First, I wonder why my own life is so screwed up, when I’m apparently not so bad at helping others out. I know it doesn’t work this way, but you’d think I’d be a little better at keeping my own shit together and saving my own ass, if I’m not so bad at helping other people figure it out. It’d be good if I did figure it out, because I am certainly going to need to save myself sooner than later. While I have great friends and some family that care deeply about me and do a great deal for me, even collectively, they lack the time and the resources necessary to see to it that I’m kept safe indefinitely. It’s really not their responsibility to do that, anyway. Someday, I will be truly and totally alone, so it’d probably be a good idea to figure out how to apply any of these talents that I may have to my own life before that happens. Also, just in case it comes up, I don’t buy the idea that I’ve done damage to my own life by being selfless. For one, my life was pretty screwed up before I even got half a clue about how to behave selflessly, and for two, it’s the kind of thing I usually hear from the “Atlas Shrugged Is The Word Of God” crowd, to borrow from Frank Miller for a second.

Moving on, I also wonder if people are aware of how screwed up the person they’re taking advice from really is. For instance, I have not worked a steady job on even a part-time basis in what will be 13 years next month (and frankly, that may never change), but I just spent two goddamned weeks working on getting the village drunk in one very small part of World Of Warcraft to be my Best Friend. Oh, it wasn’t solid time (though that’d be pretty funny), and there are a great many other examples, some far uglier, that I could use to illustrate this point, but I’m still gonna give us all some time to let that one sink in, because it happened while I was writing this.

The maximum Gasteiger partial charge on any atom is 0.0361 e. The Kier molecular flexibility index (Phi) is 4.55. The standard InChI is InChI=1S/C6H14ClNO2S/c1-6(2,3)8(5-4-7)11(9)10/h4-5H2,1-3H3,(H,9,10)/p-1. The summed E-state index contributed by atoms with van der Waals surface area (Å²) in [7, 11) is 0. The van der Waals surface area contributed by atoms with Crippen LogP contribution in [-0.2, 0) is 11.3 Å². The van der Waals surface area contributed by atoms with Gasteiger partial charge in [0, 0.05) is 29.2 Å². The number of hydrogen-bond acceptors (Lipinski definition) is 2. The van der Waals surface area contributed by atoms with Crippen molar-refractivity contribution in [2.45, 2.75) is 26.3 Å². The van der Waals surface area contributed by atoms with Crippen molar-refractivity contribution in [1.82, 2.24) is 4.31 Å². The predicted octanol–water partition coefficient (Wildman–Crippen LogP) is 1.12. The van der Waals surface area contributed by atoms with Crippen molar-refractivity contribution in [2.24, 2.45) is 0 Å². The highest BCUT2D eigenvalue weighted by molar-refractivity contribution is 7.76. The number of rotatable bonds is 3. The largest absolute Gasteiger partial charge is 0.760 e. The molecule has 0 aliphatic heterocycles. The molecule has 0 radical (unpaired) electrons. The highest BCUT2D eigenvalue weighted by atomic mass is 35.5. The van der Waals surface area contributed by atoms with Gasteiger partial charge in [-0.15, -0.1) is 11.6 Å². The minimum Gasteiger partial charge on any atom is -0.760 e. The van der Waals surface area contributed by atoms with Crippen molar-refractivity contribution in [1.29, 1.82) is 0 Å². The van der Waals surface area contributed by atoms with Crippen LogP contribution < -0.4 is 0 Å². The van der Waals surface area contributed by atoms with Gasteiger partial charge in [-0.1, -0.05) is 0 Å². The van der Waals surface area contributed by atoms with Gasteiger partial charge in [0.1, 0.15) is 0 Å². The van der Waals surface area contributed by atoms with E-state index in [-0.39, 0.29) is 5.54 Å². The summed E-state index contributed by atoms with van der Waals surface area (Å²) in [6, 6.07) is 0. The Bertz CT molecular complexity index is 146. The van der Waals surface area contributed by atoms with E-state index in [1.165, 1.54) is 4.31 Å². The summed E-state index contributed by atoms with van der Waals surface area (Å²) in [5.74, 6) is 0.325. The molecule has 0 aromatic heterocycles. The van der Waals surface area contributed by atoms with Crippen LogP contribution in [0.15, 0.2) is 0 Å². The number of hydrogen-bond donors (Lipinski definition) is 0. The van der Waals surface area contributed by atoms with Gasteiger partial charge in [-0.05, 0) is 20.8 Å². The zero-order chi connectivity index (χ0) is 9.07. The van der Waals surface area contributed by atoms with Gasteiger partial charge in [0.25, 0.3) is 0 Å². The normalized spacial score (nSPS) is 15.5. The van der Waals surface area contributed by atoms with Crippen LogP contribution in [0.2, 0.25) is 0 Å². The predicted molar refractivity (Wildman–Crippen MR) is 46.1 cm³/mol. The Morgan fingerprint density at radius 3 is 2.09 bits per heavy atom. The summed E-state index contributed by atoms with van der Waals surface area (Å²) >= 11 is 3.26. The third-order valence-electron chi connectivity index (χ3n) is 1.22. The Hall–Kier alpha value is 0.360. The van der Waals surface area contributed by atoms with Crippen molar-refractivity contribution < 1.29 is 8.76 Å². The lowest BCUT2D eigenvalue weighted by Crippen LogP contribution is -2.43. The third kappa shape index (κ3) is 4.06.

(And yes, I’m the first one that’ll tell you that our ability to work for a living in the modern version of the straight world does not and should not define our worth as human beings, but still. Two weeks? Jesus Christ.)

Additionally, as something of an extension of that last point (the screwed up part, not the Best Friend in World Of Warcraft part, though they’re clearly interrelated), I think about all of the times in my life that I’ve acted in ways similar to whatever negative or disruptive influence the person I’m giving advice to may be trying to get away from. Part of how I am able to understand some of these interpersonal situations is that, while I’ve been on the receiving end of bullshit more than my fair share, boy howdy, have I also been the person dishing it out in a serious way at times. The impulses that have led me to do so are still, and may always be something I (mostly) quietly struggle with. Now, some people never get wise to the shit they do, those who do don’t always bother to attempt to improve themselves, and some of the ones who do never really get any good at it. I’ve no idea how I do, if we’re being honest here (and please don’t tell me how you think I’m doing, because I’m neither fishing for compliments, nor am I looking for my I’m Not A Bastard Anymore merit badge here), but I do make an effort to pay attention to how I act, and I do try to improve on it. Some people in this world have talked to me more than once, and some who stopped talking to me over the years have eventually started to again, so I guess there’s that, but what’s happened in the past, and what I’m always actively working to prevent from happening in the future are still a helluva cross to bear.